Robert Jay Dilger
Senior Specialist in American National Government
The Small Business Administration’s (SBA’s) Small Business Investment Company (SBIC) Program is designed to enhance small business access to venture capital by stimulating and supplementing “the flow of private equity capital and long term loan funds which small business concerns need for the sound financing of their business operations and for their growth, expansion, and modernization, and which are not available in adequate supply.” Facilitating the flow of capital to small businesses to stimulate the national economy was, and remains, the SBIC program’s primary objective.
As of September 30, 2013, there were 292 privately owned and managed SBA-licensed SBICs providing small businesses private capital the SBIC has raised (called regulatory capital) and funds the SBIC borrows at favorable rates (called leverage) because the SBA guarantees the debenture (loan obligation). SBICs pursue investments in a broad range of industries, geographic areas, and stages of investment. Some SBICs specialize in a particular field or industry, while others invest more generally. Most SBICs concentrate on a particular stage of investment (i.e., startup, expansion, or turnaround) and geographic area.
The SBA is authorized to provide up to $3 billion in leverage to SBICs annually. The SBIC program has invested or committed about $19.8 billion in small businesses, with the SBA’s share of capital at risk about $9.4 billion. In FY2013, the SBA committed to guarantee $2.15 billion in SBIC small business investments, and SBICs invested another $1.34 billion from private capital, for almost $3.5 billion in financing for 1,068 small businesses.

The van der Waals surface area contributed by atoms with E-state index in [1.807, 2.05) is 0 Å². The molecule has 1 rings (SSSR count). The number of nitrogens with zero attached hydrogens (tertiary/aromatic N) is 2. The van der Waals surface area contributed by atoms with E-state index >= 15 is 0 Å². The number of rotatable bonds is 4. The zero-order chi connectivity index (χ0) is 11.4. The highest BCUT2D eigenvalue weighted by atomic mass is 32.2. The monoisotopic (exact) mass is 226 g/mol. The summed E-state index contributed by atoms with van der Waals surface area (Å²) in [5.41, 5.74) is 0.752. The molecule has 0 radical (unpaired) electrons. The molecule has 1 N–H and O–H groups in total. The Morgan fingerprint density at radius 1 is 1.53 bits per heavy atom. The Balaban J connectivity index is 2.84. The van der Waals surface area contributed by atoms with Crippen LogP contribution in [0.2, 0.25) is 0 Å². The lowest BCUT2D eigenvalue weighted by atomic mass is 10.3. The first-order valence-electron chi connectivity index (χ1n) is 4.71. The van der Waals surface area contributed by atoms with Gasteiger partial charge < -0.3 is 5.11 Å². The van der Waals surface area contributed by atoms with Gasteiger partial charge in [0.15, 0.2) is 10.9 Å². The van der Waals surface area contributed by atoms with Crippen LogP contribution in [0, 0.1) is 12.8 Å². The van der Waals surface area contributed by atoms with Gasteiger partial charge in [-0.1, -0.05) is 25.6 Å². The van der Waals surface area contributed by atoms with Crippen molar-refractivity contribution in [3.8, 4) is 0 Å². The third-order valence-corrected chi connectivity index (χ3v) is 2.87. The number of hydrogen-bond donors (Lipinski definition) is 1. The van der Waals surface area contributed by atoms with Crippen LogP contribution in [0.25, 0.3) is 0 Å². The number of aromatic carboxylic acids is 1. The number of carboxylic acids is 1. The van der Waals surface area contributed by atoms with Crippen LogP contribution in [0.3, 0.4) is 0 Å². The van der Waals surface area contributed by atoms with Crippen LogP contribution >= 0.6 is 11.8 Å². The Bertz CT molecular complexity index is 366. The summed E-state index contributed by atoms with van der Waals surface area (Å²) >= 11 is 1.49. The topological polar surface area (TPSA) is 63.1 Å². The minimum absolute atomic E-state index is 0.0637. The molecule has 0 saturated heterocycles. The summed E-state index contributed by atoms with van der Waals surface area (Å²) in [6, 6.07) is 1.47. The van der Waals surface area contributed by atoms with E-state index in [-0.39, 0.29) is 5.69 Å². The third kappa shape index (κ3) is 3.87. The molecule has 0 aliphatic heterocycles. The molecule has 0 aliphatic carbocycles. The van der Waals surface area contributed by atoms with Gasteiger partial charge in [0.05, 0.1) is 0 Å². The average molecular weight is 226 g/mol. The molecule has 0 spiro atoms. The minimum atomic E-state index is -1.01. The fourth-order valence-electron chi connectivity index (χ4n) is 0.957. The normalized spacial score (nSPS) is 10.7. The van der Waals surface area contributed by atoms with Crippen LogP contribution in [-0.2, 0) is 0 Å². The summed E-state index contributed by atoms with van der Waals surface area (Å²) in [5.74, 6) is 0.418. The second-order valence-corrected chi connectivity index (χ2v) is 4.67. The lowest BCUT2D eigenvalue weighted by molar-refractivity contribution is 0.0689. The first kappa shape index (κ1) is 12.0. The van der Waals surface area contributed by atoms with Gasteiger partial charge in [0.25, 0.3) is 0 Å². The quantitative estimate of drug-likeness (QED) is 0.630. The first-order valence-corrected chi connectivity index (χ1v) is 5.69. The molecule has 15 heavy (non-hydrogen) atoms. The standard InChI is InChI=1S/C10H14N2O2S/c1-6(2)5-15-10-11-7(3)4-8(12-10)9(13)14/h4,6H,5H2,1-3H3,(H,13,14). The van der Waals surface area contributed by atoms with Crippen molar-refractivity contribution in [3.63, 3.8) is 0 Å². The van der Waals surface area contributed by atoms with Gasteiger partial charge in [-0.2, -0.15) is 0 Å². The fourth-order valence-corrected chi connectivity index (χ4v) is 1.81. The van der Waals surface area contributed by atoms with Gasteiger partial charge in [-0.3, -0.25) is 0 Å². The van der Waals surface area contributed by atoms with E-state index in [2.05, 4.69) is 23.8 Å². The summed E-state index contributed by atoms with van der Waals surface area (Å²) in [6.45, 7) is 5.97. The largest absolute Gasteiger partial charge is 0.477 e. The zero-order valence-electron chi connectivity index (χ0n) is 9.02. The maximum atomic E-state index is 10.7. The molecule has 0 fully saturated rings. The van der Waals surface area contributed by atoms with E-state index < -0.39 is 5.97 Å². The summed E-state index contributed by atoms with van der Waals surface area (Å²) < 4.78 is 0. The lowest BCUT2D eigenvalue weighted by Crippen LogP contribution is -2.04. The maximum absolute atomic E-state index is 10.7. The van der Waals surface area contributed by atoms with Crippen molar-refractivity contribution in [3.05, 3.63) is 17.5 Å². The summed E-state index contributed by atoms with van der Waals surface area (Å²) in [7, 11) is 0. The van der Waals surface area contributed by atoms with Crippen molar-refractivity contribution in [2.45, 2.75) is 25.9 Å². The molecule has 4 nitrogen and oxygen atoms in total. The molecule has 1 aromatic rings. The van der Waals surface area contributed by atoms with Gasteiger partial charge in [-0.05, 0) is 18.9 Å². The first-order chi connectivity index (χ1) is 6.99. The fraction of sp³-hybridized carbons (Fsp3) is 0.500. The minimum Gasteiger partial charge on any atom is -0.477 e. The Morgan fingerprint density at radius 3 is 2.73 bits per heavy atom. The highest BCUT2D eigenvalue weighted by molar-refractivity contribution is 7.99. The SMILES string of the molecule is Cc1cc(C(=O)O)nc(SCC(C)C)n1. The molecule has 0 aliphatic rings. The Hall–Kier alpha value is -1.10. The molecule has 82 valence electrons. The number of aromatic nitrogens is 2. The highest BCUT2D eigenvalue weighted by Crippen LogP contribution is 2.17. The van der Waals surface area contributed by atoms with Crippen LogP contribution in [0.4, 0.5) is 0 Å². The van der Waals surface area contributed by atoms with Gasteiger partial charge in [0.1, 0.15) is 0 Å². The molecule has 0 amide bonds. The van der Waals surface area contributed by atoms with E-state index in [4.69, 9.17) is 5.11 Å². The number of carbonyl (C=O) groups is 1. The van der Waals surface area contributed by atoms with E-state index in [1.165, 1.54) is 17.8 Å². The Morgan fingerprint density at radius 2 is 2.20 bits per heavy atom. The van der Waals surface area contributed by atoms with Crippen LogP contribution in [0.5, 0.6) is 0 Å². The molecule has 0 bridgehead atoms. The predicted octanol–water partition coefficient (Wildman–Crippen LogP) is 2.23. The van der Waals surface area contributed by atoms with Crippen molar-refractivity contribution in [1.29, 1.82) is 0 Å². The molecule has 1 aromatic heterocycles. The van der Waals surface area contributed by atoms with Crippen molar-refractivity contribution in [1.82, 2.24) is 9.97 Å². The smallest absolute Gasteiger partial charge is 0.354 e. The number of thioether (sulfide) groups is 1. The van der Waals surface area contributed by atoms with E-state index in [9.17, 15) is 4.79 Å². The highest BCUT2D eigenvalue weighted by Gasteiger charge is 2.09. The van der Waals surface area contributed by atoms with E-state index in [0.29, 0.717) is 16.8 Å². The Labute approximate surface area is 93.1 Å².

Some Members of Congress and the Obama Administration argue that the program should be expanded as a means to stimulate economic activity, create jobs, and assist in the national economic recovery. For example, S. 511, the Expanding Access to Capital for Entrepreneurial Leaders Act (EXCEL Act) and S. 1285, the Small Business Innovation Act of 2013, would increase the program’s annual authorization amount to $4 billion from $3 billion and increase the program’s family of funds limit (the amount of outstanding leverage allowed for two or more SBIC licenses under common control) to $350 million from $225 million.
Others worry that an expanded SBIC program could result in loses and increase the federal deficit. In their view, the best means to assist small business, promote economic growth, and create jobs is to reduce business taxes and exercise federal fiscal restraint.
Some Members have also proposed that the program target additional assistance to startup and early stage small businesses, which are generally viewed as relatively risky investments but also as having a relatively high potential for job creation. For example, during the 113th Congress, H.R. 30, the Small Business Investment Enhancement and Tax Relief Act, and S. 1285 would authorize the Administration to establish a separate SBIC program for early-stage small businesses. Also, as part of the Obama Administration’s Startup America Initiative, the SBA established a five-year, $1 billion early stage debenture SBIC initiative in 2012. Early stage debenture SBICs are required to invest at least 50% of their investments in early stage small businesses, defined as small businesses that have never achieved positive cash flow from operations in any fiscal year.
Date of Report: November 21, 2013
Number of Pages: 43
Order Number: R41456
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